With the supply picture expected to continue improving and power outages likely to linger for several days, Nymex futures ended Friday in the red, shedding 6.1 cents to $3.161; the last two days of losses essentially erased Monday’s surge.
Spot Gas Strong in Rockies
Spot gas prices were mixed Friday, with most regions shifting only a few cents in either direction as gas flows into the United States continued to increase following the Westcoast explosion. Meanwhile, Appalachia prices eased slightly amid some unexpected maintenance in the region.
There were some exceptions to the relatively quiet pre-weekend session. Rockies pricing hubs continued to strengthen as a cold reinforcing shot of Canadian air was forecast to drop into that region and across the Plains late in the weekend before it traveled across to the southern and eastern United States early in the week.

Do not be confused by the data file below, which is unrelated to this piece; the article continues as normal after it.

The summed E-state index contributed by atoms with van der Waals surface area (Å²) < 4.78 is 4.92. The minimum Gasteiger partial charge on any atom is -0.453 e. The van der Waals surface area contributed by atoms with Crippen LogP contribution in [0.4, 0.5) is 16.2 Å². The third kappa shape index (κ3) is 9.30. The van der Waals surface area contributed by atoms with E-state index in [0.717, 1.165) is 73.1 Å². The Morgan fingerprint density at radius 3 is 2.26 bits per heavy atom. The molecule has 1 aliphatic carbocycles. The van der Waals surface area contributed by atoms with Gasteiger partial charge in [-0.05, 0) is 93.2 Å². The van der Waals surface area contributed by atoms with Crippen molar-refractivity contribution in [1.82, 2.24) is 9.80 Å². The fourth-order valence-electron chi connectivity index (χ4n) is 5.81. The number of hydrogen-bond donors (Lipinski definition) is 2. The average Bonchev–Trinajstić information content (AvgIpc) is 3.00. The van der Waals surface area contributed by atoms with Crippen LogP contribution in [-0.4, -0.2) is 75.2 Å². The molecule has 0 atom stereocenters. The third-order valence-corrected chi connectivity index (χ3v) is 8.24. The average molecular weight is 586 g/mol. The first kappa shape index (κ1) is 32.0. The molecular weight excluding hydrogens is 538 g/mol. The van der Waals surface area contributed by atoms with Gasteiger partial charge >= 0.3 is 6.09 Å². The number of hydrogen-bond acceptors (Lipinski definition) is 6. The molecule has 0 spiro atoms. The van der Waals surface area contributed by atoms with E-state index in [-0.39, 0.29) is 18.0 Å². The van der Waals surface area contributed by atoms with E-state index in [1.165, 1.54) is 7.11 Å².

Meanwhile, partial southbound flows resumed on Westcoast, and NWPL concluded pipeline and storage facility maintenance, Genscape said. NWPL’s receipts at the Sumas border point had to drop off precipitously due to the loss of flow capacity on Westcoast, though were starting to show some signs of the partial restoration of Westcoast. Evening nominations at Westcoast’s Sumas meter were up to 137 MMcf/d after hitting zero on Oct. 10, the data analytics firm said.
“NWPL has been able to partially accommodate for the lost gas by increasing storage withdrawals from its Jackson Prairie storage facility,” where planned maintenance was completed Thursday, one day ahead of schedule. NWPL was also able to finish work early at the upstream Roosevelt compressor, enabling more gas from the Rockies and/or AECO to make its way into the Pacific Northwest market, Genscape’s Bernardi said.